June 26, 2013 — The Center for Reproductive Rights on Tuesday filed a lawsuit in federal court seeking to block two of North Dakota's recently enacted abortion restrictions, including a measure that sets the earliest abortion ban in the nation, the New York Times reports (Eckholm, New York Times, 6/25).
The laws -- signed by Gov. Jack Dalrymple (R) in March and set to take effect Aug. 1 -- include a measure (HB 1456) that prohibits abortion once a fetal heartbeat is "detectable," which can occur as early as six weeks if a transvaginal ultrasound is used. The other new law (HB 1305) prohibits abortions sought because of the sex of the fetus or genetic defects, such as Down syndrome (Women's Health Policy Report, 4/11).
The laws' opponents say they are unconstitutional (AP/Minnesota Public Radio, 6/25). The Supreme Court has held that a woman has a right to an abortion until a fetus is viable outside the womb, which is typically around 24 weeks of gestation.
CRR President Nancy Northup said the measures "seek to interfere directly in personal, private medical decisions that the Constitution and more than 40 years of U.S. Supreme Court precedent guarantee to women as a fundamental right." The group filed the suit in Federal District Court in Bismarck on behalf of the Red River Women's Clinic of Fargo.
Backers of the laws anticipated the legal challenges but hope the fight will eventually reach the Supreme Court and result in the justices striking down the fetal-viability standard (New York Times, 6/25).
Petition Effort Fails
In related news, an effort to put North Dakota's new abortion restrictions to a popular vote proved unsuccessful after supporters of the referendum failed to gather enough signatures for their petitions, the Forum News Service/Jamestown Sun reports (Jerke, Forum News Service/Jamestown Sun, 6/25).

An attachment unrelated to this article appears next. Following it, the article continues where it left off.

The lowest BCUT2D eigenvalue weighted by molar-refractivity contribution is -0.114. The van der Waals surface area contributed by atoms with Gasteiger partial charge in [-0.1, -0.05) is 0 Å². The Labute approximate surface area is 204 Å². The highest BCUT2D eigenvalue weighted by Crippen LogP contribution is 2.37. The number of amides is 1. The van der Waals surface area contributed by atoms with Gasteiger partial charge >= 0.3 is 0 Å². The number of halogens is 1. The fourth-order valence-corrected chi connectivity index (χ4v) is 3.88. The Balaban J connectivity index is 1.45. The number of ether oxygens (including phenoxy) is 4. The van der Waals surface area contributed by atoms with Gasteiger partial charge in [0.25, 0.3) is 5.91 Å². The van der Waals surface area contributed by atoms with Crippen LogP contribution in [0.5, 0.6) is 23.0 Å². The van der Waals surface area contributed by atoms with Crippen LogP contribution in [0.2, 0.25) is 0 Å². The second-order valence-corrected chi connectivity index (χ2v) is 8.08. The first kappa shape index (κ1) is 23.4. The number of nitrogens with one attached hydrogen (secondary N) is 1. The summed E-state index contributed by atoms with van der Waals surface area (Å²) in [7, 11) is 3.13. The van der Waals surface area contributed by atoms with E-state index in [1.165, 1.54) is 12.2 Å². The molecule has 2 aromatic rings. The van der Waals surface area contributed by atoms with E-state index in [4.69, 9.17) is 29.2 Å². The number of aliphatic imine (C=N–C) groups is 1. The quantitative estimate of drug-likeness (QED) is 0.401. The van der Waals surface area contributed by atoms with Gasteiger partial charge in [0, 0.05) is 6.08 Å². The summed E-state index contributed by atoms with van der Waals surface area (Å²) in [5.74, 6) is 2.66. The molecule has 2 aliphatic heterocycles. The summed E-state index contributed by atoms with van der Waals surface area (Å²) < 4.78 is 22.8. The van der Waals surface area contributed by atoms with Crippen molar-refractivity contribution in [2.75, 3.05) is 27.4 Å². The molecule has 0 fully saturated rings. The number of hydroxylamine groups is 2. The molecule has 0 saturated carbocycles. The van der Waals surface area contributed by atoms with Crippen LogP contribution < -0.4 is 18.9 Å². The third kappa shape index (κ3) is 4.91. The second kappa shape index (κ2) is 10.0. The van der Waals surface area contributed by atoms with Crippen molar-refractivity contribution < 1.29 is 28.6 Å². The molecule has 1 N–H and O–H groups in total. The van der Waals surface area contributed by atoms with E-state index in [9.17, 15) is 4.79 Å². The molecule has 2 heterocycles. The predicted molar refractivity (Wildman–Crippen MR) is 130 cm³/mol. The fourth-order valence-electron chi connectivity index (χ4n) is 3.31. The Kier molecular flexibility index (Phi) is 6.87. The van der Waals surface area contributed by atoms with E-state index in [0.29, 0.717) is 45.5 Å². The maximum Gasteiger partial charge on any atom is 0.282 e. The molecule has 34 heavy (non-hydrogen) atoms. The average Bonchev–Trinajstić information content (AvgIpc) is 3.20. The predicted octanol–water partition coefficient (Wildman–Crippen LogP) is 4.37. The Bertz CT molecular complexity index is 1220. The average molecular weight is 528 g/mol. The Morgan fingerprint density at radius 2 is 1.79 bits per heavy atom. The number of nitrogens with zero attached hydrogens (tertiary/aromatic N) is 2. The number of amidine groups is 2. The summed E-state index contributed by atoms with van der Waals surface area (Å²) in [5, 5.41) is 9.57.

The petitions sought votes on the six-week abortion ban, the ban on abortions sought because of the sex of the fetus or genetic defects, and a third law (SB 2305) that requires physicians who perform abortions to have admitting privileges at a nearby hospital (MacPherson, AP/ABC News, 6/21).
Supporters of the petitions needed 13,452 signatures on each petition to qualify the measures for the ballot (Forum News Service/Jamestown Sun, 6/25).
The petitions' backers blamed their failure in part on opposition to the effort from women's groups, who believe the courts are a more appropriate place to challenge the laws. North Dakota resident Gary Hangsleben, an organizer of the petition effort, said he opposes abortion but thinks state voters should decide on the new laws.
North Dakota Women's Network Executive Director Renee Stromme said, "If we take it to the ballot, will it make any difference? Legislators and anti-abortion groups will just bring it back up when the Legislature meets again."
Tammi Kromenaker, director of the Red River Women's Clinic, said, "Constitutional rights are not up for a popular vote," adding, "It's important to hammer these out in the courts" because it "will affect other states, not just North Dakota" (AP/ABC News, 6/21).